By Agence France-Presse
An under-reported 13-year rebellion in the southernmost provinces by Malay Muslim insurgents against the Buddhist-majority Thai state has killed more than 6,800 people.
That toll rose late Thursday when gunman opened fire on the trio of plainclothes soldiers as they patrolled a night market in Mayo district of Pattani province.
"They were shot by seven or eight gunmen," Captain Muhamad Maadwang of Mayo police station told AFP.
"They had no chance to fire back, all of them were shot dead at scene," he said, adding that militants were suspected of carrying out the attack.
A $14,000 bounty has been offered for the arrest of the gunmen, local media reported.
Around the same time a 44-year-old Muslim man was killed in the same district in a drive-by shooting, police said.
Earlier in the day a family of four -- including an eight-year-old boy -- were gunned down early on a remote road as they drove to school, an attack that brought widespread condemnation.
Insurgents, who operate in tight and secretive cells, rarely claim their attacks.
But they are often carried out in retaliation for specific security crackdowns or at pivot points in peace talks.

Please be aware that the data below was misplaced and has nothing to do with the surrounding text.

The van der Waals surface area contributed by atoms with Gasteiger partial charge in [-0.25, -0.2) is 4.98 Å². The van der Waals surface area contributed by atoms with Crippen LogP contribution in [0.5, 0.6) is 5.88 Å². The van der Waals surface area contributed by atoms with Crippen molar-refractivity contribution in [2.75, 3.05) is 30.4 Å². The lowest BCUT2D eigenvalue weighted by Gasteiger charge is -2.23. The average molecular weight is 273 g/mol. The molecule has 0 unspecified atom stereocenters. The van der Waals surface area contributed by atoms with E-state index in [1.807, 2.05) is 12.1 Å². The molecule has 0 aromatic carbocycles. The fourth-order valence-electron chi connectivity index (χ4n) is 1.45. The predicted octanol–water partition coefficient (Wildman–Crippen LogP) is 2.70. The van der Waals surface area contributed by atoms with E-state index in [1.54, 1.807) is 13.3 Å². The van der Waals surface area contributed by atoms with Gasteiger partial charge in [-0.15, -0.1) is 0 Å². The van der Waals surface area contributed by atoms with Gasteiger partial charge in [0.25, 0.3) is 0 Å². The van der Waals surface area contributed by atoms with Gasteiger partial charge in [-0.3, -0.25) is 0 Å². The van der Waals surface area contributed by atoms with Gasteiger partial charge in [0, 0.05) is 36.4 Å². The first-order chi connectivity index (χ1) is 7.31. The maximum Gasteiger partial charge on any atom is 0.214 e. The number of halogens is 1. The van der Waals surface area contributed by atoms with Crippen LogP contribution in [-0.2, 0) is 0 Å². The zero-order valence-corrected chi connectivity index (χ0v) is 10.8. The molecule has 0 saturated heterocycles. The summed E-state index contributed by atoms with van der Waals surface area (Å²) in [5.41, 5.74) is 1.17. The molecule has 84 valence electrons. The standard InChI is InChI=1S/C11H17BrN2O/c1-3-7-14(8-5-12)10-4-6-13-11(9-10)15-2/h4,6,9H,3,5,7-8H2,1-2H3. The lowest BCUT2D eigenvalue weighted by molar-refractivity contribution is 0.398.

The timing of the market shooting of the soldiers carried insurgents' hallmarks.
Thursday's violence comes days after the Thai army and the Mara Patani, an umbrella group representing some rebel factions at peace talks, agreed to create a limited 'safety zone' in the region.
The deal, tantamount to a highly localised ceasefire, was a small but rare step forward in years of stuttering talks.
But analysts have played down the significance of the 'safety zone' announcement, casting doubt on the Mara's control over the main rebel footsoldiers.
The surge in violence may point to dissatisfaction from the insurgents with the safety zone deal.
The Malay Muslim majority deep south was colonised by Thailand over a century ago.
Locals accuse Thailand of steam rolling their unique identity and culture as well as rights abuses.